For the first time ever, Texas Republicans are allowing cannabis advocates to have a booth in their convention hall.
Michelle Walker, a self-described conservative who has a severely autistic son, said she had two options: leave Texas or go to prison.
Her son was on nine medications and the maximum amount of seizure treatments recommended by the Food and Drug Administration, but his condition wasn’t improving.
The one thing that made a difference, said Ms. Walker, was a high dose of medical cannabis, which is still illegal in Texas. Faced with possible arrest and jail time, the family moved to Colorado and became “medical refugees," as they're called.
Now Walker is back in town for the Republican Party of Texas Convention. She intends to urge her fellow Republicans to ease up on the state's strict MMJ laws. She wants to come home for good but can't until the law changes.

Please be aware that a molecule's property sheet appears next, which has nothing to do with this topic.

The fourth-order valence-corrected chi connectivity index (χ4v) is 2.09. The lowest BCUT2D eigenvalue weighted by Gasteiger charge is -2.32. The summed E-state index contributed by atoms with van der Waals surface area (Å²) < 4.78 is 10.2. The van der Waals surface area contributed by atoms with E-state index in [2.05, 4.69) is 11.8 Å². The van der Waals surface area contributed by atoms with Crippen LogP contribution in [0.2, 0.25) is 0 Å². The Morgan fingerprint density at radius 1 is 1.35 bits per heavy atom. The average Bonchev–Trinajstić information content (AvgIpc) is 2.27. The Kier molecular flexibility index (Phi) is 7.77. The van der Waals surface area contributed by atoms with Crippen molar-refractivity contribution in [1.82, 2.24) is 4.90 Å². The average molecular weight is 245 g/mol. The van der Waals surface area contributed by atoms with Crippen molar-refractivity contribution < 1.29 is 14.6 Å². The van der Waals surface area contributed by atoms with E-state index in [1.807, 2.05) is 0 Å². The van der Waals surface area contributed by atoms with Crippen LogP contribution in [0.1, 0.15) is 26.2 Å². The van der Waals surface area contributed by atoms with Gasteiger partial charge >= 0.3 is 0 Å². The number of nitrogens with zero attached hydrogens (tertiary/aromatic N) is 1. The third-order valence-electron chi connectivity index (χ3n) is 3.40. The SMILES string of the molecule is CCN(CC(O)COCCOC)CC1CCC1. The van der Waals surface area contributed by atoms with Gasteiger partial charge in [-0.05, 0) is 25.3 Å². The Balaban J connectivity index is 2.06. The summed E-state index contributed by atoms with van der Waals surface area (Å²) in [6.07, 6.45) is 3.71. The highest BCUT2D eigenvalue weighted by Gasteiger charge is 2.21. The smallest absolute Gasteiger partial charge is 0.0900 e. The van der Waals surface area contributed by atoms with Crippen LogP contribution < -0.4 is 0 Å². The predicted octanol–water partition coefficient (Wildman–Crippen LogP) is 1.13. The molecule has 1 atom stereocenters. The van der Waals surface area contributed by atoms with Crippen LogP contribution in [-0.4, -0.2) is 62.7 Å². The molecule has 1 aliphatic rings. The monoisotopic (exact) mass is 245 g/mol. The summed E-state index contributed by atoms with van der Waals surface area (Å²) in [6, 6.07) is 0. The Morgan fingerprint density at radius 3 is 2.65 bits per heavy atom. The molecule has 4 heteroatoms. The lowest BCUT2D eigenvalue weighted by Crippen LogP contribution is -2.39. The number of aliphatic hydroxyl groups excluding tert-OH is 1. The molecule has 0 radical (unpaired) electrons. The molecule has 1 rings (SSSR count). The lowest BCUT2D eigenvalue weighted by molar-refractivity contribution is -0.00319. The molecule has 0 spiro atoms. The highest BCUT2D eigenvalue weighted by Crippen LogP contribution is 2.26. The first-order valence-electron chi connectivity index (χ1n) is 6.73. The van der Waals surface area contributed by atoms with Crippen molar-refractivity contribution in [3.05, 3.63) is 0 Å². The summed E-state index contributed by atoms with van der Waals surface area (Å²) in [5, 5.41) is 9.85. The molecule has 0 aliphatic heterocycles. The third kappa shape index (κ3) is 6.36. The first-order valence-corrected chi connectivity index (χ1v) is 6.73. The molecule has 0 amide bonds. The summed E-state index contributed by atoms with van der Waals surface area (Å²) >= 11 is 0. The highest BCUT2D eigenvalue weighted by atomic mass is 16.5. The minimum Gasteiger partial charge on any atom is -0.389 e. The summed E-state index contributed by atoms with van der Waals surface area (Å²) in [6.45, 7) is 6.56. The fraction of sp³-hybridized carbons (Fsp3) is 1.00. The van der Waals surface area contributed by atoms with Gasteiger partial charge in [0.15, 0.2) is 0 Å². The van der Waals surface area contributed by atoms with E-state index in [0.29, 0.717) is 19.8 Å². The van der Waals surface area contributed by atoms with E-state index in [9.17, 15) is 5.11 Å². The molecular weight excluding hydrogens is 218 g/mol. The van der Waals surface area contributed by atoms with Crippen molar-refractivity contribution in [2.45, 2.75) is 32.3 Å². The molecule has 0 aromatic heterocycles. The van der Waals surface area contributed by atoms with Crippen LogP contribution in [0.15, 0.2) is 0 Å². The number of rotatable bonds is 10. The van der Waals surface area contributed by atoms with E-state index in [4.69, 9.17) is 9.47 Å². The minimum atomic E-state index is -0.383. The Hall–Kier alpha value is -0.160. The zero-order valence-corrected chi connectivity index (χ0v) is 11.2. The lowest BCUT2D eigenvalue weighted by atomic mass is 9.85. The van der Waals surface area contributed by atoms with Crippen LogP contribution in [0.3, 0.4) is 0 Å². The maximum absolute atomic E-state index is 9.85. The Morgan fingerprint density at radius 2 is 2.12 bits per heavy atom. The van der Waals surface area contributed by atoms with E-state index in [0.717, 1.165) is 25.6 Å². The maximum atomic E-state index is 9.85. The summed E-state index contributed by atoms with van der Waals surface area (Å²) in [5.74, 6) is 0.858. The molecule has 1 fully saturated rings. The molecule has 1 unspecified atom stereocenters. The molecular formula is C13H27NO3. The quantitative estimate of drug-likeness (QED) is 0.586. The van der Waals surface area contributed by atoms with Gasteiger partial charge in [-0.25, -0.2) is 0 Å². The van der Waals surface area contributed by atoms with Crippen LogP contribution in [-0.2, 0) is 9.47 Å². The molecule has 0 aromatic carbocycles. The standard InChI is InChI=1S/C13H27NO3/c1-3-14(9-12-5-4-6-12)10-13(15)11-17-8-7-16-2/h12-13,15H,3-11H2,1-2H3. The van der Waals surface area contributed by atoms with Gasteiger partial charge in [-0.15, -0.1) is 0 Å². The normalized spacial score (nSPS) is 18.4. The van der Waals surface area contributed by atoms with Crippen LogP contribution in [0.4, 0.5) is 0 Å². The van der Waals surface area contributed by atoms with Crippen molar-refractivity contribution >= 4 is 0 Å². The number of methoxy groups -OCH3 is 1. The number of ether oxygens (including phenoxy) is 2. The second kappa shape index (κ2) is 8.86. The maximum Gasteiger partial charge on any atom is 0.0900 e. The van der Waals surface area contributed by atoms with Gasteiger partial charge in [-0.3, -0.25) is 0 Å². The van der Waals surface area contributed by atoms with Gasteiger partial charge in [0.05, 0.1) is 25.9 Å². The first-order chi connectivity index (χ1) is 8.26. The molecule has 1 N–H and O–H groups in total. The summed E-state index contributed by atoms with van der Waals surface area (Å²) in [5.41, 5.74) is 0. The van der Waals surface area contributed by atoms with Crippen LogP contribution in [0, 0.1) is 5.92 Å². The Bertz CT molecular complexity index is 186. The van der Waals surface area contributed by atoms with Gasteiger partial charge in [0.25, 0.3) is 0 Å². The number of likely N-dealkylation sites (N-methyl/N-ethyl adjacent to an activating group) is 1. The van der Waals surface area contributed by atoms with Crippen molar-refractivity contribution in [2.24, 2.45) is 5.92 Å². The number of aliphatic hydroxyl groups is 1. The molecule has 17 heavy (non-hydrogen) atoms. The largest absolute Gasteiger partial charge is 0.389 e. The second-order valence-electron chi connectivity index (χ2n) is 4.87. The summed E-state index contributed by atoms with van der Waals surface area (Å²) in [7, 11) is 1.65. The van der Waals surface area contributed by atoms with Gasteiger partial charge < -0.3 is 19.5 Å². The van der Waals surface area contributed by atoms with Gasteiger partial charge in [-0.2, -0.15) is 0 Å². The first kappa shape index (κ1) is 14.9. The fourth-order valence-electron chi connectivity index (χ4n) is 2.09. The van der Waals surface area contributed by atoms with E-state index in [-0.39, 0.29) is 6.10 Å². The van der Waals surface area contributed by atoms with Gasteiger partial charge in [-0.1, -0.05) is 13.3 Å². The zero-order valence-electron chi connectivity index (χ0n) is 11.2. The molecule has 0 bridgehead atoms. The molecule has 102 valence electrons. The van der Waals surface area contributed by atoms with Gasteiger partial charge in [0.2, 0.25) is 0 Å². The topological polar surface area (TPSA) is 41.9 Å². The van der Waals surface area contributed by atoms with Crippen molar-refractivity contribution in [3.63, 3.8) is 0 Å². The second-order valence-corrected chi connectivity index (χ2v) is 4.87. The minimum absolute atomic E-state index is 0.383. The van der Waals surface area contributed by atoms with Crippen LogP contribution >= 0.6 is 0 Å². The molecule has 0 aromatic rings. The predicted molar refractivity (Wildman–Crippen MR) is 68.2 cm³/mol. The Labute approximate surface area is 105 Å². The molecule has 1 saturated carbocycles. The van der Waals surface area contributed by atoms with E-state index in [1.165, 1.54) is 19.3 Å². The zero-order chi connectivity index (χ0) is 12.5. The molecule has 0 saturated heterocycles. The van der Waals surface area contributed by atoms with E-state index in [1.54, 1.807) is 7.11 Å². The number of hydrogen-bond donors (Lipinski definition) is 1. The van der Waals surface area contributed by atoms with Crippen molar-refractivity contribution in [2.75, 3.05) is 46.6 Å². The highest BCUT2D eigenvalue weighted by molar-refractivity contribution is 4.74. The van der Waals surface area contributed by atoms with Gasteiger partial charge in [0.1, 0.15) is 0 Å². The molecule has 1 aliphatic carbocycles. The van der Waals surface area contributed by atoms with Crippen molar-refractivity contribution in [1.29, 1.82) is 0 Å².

In 2017, when Texas lawmakers met for the legislative session, they debated a bill to loosen the state's "compassionate use" law for medical cannabis. Although it didn't become law, more than half of the House signed on in support.
This year, the party's temporary platform committee has reiterated its call for changing the medical cannabis law. The platform also suggested decriminalizing possession of one ounce or less of marijuana for personal use.
The permanent platform committee will decide Friday whether to keep this plank in the final platform, on which the full convention of more than 8,000 delegates will vote on Saturday, June 16.